We outline below answers to some frequently asked questions about the UK's new immigration system.
In order to bring new arrivals from the European Economic Area (EEA) after Brexit under the same visa regime as the rest of the world, UK Visas & Immigration (UKVI) launched its new Points-Based System for UK immigration on 1 December 2020.
Certain nationalities can come to the UK as visitors without a visa but others need to obtain a visa in advance of arriving. People coming to the UK for short periods as visitors can undertake some permitted activities, such as attending meetings or conferences. Generally, visitors are not permitted to carry out productive work or provide services while in the UK, with some very specific exceptions (for instance, an employee of a foreign manufacturer may install, repair or advise on computer software purchased or leased by a UK company).
Although some people will have other visa options available which allow them to work (see below), most migrants will need to be sponsored in order to apply for a work visa. The sponsor must be an organisation established in the UK which has been authorised by UKVI to sponsor migrant workers in the relevant category.
Those wishing to sponsor migrant workers who don’t have a licence will need to apply for one. UKVI is currently processing new licence applications within about eight weeks (and more quickly where priority processing is granted). Employers should note that there is a significant compliance element to becoming a licensed sponsor.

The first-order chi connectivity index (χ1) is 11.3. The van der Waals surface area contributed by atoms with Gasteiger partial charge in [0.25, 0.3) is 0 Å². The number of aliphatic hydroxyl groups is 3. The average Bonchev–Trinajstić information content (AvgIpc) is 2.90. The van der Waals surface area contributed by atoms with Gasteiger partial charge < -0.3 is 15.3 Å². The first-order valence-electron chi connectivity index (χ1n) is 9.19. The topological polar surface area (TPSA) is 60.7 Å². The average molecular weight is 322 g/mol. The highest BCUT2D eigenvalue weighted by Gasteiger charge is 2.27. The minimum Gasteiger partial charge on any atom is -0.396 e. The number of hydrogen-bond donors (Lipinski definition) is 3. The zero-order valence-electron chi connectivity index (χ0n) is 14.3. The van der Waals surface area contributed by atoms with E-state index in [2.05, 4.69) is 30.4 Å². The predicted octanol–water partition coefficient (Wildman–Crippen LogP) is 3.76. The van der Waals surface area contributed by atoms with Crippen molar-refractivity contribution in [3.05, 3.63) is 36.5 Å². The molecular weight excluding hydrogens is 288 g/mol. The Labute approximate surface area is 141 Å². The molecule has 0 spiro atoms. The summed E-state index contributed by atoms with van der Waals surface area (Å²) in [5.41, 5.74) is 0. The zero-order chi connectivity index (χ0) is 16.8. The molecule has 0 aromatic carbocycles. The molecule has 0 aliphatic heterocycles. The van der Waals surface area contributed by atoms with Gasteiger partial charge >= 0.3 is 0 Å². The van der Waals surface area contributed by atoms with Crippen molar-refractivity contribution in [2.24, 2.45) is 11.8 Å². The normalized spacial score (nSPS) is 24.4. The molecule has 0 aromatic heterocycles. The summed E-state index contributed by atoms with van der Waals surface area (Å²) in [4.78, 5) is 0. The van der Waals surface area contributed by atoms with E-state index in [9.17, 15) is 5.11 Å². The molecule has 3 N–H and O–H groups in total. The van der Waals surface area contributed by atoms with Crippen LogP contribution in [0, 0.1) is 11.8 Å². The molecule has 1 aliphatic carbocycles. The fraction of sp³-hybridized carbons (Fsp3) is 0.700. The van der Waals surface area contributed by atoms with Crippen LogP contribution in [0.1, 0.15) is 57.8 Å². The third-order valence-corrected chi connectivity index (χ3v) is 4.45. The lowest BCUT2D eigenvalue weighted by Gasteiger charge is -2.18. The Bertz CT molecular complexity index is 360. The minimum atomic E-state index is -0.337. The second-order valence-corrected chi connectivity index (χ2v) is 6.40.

The sponsorship system covers a number of different visa categories.
In order to sponsor a migrant worker within a specific category, an organisation needs to hold a licence for that category. Where categories have changed, licences held under the old categories automatically changed to the new ones in December 2020. Organisations can apply to add other tiers to an existing licence.
Most of these categories existed under the old Points-Based System and still operate in largely the same way. However there have been significant changes to the Skilled Worker category.
There are five major difference between the old Tier 2 (General) category and the new Skilled Worker category which has replaced it.
All of the above changes are designed to make it easier and quicker for employers to sponsor visas in order to address the shortages expected to be caused by the end of free movement from the EEA and Switzerland.
However, there are still strict requirements to which employers will need to adhere in order to sponsor migrant workers.
Skilled Workers now need to score a minimum of 70 points in order to qualify for sponsorship. These are broken down into 50 mandatory points and 20 tradeable points.
*Salary no longer includes any allowances and must exceed the minimum threshold and relevant percentage of the going rate in the rules for the specific role.
**New entrants include those under 26, specific postdoctoral roles, those working towards recognised professional qualifications or chartered status and students who have recently completed (or are about to complete) certain UK courses of degree level or above.
***Only applicants in specified health and education roles can score points in the health and education category.
Sponsors should note that large parts of the Skilled Worker category continue to operate as before, including the need to comply with record keeping and reporting duties and the “genuine vacancy” requirement. The sponsor guidance was updated in December 2020 and sponsors should make sure that they are familiar with the current version.
Those with permission in the following categories will not have conditions restricting who they can work for, unless otherwise indicated below.
There is also an Innovator category for people establishing a business in the UK, but these migrants are only allowed to work for their own business – they cannot work directly for other employers in the UK. The same restriction applies to Turkish citizens with ECAA Business Person status.